Whether the obituary is in full colour or black and white can also give you a hint on the social-economic class of the deceased.

This can also be deduced from whether the person is smiling, frowning or their photo is abstracted from their national identity card.

From the hairstyle, eyeglasses and attire, you can ferret a lot about the social-economic class of the deceased.

The cause of death can also give hints on the social-economic class. Was it from a disease, accident or old age? What of the time before the burial? Obituaries are open books for the curious. 

Where the body is preserved is also an indication of the person’s social class.  Is it at the Kenyatta National Hospital’s private wing or the Lee Funeral Home?

A young boy grazing cattle at Lang’ata cemetery. [Photo by XN Iraki]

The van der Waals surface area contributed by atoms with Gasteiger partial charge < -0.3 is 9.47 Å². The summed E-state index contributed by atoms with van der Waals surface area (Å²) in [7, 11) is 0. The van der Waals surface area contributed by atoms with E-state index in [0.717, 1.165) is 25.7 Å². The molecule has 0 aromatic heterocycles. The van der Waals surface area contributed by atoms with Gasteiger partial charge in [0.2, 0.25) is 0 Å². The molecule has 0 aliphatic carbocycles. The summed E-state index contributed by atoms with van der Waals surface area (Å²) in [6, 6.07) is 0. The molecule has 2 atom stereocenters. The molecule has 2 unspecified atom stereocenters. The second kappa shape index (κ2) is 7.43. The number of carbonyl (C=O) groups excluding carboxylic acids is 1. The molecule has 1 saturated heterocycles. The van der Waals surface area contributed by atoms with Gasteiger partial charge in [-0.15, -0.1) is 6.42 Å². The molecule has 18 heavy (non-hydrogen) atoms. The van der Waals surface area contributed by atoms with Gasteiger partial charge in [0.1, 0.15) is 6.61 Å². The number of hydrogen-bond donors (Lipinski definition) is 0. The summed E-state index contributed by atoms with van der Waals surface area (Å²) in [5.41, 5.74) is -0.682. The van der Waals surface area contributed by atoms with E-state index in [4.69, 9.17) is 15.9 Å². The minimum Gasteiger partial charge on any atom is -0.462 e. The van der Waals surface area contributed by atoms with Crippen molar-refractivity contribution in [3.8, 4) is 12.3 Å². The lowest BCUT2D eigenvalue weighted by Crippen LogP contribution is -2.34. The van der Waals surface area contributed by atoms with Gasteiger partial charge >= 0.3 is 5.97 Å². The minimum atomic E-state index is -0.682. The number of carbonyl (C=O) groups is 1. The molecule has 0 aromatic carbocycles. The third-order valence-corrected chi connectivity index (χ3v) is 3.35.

Private ceremony

So is the relatives’ country of residence; are they in the UK, South Africa or the US?  Rarely do you find Tanzania, Uganda or other “local” countries in the obituaries.

Where the funeral service will be held is another sign of socio-economic class; is it at a cathedral or local church?

And where will the deceased be buried? Is it at a public cemetery or their farm? Is the ceremony private or public? 

The number of children and where they worked also show their socio-economic class. Some obituaries are generous, they even list the deceased previous workplaces.

Also, whether the family will be holding a fundraiser or a Harambee to offset the medical bill is another indicator of social class. Never mind that fundraisers have become standard irrespective of the deceased’s social class.  

WhatsApp groups have become the new fundraising platforms, with contributions publicised like during the KANU era.

I’m always fascinated by our generosity when it comes to matters of death. Someone who has never bought you a cup of tea will turn up at your funeral with loads of cash.